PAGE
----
Can Kids With Asthma Play Sports?
Dr. Heath Thornton
Family and Community Medicine
Wake Forest Baptist Health
presented by Wake Forest Baptist Health.
Should children diagnosed with asthma avoid sports and exercise?
Definitely not. Being active and playing sports is a good idea for all children, particularly those with asthma. Roughly 7 million children in the U.S. under the age of 18 have been diagnosed with asthma, and exercise has been shown to help strengthen their lungs, increase lung capacity and speed recovery after an asthma attack.
What do I need to do if my child with asthma wants to play sports?
Asthma varies from child to child and from season to season, so it's important to have your doctor explain the best way to keep your child's asthma under control.
Make sure you and your child understand what asthma triggers affect your child most. Each child has specific conditions such as exposure to pollen, pet dander, cold air, vigorous exercise and respiratory infections that can result in an asthma attack. Some triggers such as pet dander can be avoided, but others, such as vigorous exercise, are important for good health and need to be controlled rather than avoided.
Today's medications are so effective that almost all children can safely play vigorous sports if they take their medications as prescribed by their doctor. With proper control, people with asthma can excel at sports. In fact, more than 15 percent of Olympic athletes have asthma, a rate nearly twice the general population.
How do I make sure my child's coaches and teachers understand how to help him/her manage their asthma at school?
Communicating with school personnel is key. With the help of your health care provider, develop a written asthma management plan that includes a brief history of your child's asthma, his or her symptoms and triggers, a list of prescribed asthma medications, and what to do and whom to contact if your child begins to exhibit symptoms.
Make an appointment to answer any questions school personnel have about this management plan. It's essential that your child's medications are accessible. Having to leave the field to run to a locker or a nurse's office can be very uncomfortable and embarrassing for a child who may be sensitive to peer and coach pressure to work through physical challenges. Medication needs to be immediately available.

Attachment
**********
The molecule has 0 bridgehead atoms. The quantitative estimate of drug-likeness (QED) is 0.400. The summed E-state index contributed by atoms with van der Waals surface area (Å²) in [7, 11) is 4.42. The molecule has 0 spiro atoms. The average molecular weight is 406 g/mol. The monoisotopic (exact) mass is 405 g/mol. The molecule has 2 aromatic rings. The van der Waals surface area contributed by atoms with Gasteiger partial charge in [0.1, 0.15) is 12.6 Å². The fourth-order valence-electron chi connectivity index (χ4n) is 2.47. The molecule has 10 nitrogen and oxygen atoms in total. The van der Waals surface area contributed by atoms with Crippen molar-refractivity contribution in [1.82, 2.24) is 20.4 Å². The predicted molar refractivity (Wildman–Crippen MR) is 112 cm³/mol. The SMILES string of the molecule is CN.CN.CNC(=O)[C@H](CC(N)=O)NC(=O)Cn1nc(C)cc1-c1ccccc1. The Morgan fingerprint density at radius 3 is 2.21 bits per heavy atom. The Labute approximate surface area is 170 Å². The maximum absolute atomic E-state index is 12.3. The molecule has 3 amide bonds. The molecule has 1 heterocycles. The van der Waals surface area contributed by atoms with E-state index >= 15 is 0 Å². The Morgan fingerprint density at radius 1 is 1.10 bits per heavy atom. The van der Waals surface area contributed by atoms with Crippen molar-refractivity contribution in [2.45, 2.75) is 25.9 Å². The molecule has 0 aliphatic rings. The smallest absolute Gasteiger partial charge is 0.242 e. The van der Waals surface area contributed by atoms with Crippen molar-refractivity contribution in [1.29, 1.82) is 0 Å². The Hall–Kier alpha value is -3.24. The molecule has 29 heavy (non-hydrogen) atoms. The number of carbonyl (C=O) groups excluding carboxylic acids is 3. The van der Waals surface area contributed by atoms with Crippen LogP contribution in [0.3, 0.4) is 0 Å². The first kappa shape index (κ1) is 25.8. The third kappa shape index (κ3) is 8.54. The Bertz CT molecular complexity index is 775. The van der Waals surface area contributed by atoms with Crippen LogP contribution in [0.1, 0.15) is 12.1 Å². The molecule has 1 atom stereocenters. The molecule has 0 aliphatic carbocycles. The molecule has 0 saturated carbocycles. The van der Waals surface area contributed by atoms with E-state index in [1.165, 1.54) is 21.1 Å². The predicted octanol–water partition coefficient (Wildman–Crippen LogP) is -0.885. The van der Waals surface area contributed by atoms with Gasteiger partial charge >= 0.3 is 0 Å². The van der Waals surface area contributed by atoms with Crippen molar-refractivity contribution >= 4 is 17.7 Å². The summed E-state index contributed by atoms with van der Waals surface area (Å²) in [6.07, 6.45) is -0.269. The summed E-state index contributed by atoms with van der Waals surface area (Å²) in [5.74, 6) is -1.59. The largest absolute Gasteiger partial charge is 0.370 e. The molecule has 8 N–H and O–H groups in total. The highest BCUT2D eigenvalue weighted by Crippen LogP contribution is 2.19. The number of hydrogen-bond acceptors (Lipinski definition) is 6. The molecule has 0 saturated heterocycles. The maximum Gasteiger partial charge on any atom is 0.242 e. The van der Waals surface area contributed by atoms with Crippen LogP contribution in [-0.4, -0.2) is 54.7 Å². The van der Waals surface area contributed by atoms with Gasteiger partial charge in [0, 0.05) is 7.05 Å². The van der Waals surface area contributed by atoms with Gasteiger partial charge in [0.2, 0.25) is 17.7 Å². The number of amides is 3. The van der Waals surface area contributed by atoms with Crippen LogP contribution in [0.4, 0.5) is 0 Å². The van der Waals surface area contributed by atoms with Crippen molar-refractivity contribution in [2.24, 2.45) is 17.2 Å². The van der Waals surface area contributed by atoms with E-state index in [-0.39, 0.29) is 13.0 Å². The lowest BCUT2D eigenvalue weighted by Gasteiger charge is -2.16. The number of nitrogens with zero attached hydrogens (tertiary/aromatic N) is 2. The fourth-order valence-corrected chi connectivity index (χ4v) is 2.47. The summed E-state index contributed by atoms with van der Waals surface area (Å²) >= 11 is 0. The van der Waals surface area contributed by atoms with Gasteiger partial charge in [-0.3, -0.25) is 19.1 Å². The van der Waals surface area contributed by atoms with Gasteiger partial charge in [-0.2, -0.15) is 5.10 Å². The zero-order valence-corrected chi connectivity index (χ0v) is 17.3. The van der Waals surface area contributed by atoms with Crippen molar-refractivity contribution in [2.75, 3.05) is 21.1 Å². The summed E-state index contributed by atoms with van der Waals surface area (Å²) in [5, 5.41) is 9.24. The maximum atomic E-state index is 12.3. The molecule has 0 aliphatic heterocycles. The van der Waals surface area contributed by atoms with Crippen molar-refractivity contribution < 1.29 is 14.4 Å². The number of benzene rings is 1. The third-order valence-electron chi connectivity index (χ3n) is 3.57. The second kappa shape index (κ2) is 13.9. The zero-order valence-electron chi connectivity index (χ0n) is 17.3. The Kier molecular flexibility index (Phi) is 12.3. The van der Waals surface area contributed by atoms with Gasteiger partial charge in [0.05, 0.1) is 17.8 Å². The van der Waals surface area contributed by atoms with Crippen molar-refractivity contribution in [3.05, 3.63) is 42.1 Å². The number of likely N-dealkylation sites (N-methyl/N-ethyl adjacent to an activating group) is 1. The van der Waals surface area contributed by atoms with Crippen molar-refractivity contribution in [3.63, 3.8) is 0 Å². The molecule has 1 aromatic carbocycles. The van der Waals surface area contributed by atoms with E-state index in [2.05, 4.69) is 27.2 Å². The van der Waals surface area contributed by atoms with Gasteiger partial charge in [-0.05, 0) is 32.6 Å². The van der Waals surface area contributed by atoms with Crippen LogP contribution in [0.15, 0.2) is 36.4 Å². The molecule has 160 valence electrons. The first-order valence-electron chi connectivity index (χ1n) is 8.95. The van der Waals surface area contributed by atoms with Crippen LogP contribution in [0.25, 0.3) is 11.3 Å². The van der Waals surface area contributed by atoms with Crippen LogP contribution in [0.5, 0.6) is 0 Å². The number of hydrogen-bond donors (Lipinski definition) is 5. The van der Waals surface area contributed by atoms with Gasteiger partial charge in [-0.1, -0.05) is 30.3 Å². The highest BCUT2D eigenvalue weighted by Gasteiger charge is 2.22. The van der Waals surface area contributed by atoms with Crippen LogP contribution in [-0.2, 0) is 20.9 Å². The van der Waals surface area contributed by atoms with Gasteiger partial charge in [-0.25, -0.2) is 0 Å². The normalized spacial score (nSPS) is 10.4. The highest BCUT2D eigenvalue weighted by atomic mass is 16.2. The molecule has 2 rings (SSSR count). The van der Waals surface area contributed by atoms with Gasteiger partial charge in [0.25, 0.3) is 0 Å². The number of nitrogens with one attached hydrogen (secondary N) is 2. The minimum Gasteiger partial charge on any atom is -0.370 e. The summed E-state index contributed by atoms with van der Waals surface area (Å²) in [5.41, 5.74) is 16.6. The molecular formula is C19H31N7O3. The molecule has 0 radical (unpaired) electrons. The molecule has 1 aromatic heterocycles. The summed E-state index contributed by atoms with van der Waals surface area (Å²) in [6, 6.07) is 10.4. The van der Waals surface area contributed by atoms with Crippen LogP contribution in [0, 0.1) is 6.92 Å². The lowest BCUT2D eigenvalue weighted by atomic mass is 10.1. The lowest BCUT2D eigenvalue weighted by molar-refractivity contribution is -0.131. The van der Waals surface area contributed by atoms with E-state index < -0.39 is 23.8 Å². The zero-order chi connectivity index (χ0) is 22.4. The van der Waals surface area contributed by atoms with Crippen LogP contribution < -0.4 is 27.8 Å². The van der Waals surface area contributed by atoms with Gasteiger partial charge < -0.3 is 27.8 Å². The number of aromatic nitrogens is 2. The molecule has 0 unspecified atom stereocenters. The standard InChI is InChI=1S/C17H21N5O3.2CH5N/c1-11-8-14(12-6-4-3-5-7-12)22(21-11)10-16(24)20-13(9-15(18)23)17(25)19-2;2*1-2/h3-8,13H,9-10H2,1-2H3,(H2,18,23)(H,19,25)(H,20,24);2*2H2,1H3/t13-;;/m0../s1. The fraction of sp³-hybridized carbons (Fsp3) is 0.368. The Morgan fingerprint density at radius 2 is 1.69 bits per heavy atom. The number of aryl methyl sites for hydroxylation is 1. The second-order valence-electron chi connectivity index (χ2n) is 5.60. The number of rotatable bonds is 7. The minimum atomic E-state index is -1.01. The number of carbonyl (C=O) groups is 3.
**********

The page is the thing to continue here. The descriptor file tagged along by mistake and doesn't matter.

How do I tell if my child's asthma is not well controlled?
A regular cough, particularly at night, might be a signal that asthma control could be improved. Also if a child who usually enjoys sports is reluctant to participate in exercise or is not able to perform at his or her usual levels at home or school, it might be a signal that more care needs to be taken to follow the care management plan. If the behavior continues, the child may need evaluation by his or her physician.
Explain the role of different asthma medications?
Most children require two types of medication to control their asthma. Both are usually metered-dose inhalers. One is taken daily to prevent symptoms. If possible, have your child take this daily medication before or after school. The other medication is a rescue inhaler designed to relieve symptoms when a child begins having breathing issues. Students must be able to have this emergency medication available at all times.
Children with asthma under good control should be able to participate in any sport that they desire, but some sports may be more likely to trigger asthma symptoms than others. For some, swimming in a chlorinated indoor pool can be irritating. Long-distance running, which requires a lot of exertion as well as exposure to cold, dry air or pollens and mold, can trigger attacks. Children with exercise-induced asthma may need to use their rescue inhaler 10 to15 minutes before these kinds of sports to prevent symptoms. It also might be a good idea for children with allergies and asthma to have a back-to-school healthcare visit to review their management plans before returning to school.
What symptoms require action?
Make sure you, your child as well as teachers, athletic coaches and trainers recognize asthma symptoms and know what steps to take to avoid a major attack.
The following symptoms indicate the need for action:
- Difficulty breathing that fails to subside quickly after aerobic exercise ceases
- Trouble talking without pausing to breathe
- Sustained coughing or coughing after exercise
- Complaints of tightness in the chest
- Inability to keep up with activity at usual level
- Student's lips or fingernails take on a bluish tinge
What steps should be taken if any of these symptoms occur?
- Stop the child's exercise
- Follow the asthma management plan
- If necessary, help the child take their medication
- Monitor whether the medication relieves the symptoms
- If the child's symptoms do not improve, get emergency help
For more information or to make an appointment, call 336-716-WAKE (toll-free 888-716-WAKE) or visit WakeHealth.edu/sports-medicine.